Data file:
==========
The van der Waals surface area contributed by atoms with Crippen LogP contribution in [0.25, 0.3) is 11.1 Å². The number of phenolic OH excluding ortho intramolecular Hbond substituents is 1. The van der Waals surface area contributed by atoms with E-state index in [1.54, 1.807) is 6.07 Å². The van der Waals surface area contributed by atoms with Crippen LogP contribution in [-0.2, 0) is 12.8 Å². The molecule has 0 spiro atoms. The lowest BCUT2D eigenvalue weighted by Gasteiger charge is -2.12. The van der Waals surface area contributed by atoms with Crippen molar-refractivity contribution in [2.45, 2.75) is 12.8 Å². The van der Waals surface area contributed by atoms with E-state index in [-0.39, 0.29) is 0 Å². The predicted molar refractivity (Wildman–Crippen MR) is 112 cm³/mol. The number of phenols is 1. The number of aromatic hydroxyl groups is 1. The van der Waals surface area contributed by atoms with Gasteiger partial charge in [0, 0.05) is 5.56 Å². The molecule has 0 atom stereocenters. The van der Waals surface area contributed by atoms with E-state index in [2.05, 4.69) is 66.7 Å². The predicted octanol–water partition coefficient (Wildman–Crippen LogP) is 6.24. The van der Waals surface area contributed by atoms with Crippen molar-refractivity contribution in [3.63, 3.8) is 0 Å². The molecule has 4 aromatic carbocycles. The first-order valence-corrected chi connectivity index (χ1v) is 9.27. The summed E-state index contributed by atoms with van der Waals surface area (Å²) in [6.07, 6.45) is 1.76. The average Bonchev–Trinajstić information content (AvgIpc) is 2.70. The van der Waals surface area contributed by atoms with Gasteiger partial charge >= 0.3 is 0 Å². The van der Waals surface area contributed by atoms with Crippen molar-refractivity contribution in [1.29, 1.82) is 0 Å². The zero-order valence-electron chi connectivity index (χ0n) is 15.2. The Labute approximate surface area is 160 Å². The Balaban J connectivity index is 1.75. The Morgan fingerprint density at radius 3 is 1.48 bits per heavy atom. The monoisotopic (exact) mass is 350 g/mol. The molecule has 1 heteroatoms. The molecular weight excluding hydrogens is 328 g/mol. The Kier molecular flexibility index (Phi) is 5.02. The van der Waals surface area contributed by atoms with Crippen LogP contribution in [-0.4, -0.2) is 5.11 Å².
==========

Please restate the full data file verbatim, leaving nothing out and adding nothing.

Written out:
The van der Waals surface area contributed by atoms with Crippen LogP contribution in [0.25, 0.3) is 11.1 Å². The number of phenolic OH excluding ortho intramolecular Hbond substituents is 1. The van der Waals surface area contributed by atoms with E-state index in [1.54, 1.807) is 6.07 Å². The van der Waals surface area contributed by atoms with Crippen LogP contribution in [-0.2, 0) is 12.8 Å². The molecule has 0 spiro atoms. The lowest BCUT2D eigenvalue weighted by Gasteiger charge is -2.12. The van der Waals surface area contributed by atoms with Crippen molar-refractivity contribution in [2.45, 2.75) is 12.8 Å². The van der Waals surface area contributed by atoms with E-state index in [-0.39, 0.29) is 0 Å². The predicted molar refractivity (Wildman–Crippen MR) is 112 cm³/mol. The number of phenols is 1. The number of aromatic hydroxyl groups is 1. The van der Waals surface area contributed by atoms with Gasteiger partial charge in [0, 0.05) is 5.56 Å². The molecule has 0 atom stereocenters. The van der Waals surface area contributed by atoms with E-state index in [2.05, 4.69) is 66.7 Å². The predicted octanol–water partition coefficient (Wildman–Crippen LogP) is 6.24. The van der Waals surface area contributed by atoms with Crippen molar-refractivity contribution in [3.63, 3.8) is 0 Å². The molecule has 4 aromatic carbocycles. The first-order valence-corrected chi connectivity index (χ1v) is 9.27. The summed E-state index contributed by atoms with van der Waals surface area (Å²) in [6.07, 6.45) is 1.76. The average Bonchev–Trinajstić information content (AvgIpc) is 2.70. The van der Waals surface area contributed by atoms with Gasteiger partial charge >= 0.3 is 0 Å². The van der Waals surface area contributed by atoms with Crippen molar-refractivity contribution in [1.29, 1.82) is 0 Å². The zero-order valence-electron chi connectivity index (χ0n) is 15.2. The Labute approximate surface area is 160 Å². The Balaban J connectivity index is 1.75. The Morgan fingerprint density at radius 3 is 1.48 bits per heavy atom. The monoisotopic (exact) mass is 350 g/mol. The molecule has 1 heteroatoms. The molecular weight excluding hydrogens is 328 g/mol. The Kier molecular flexibility index (Phi) is 5.02. The van der Waals surface area contributed by atoms with Crippen LogP contribution in [-0.4, -0.2) is 5.11 Å².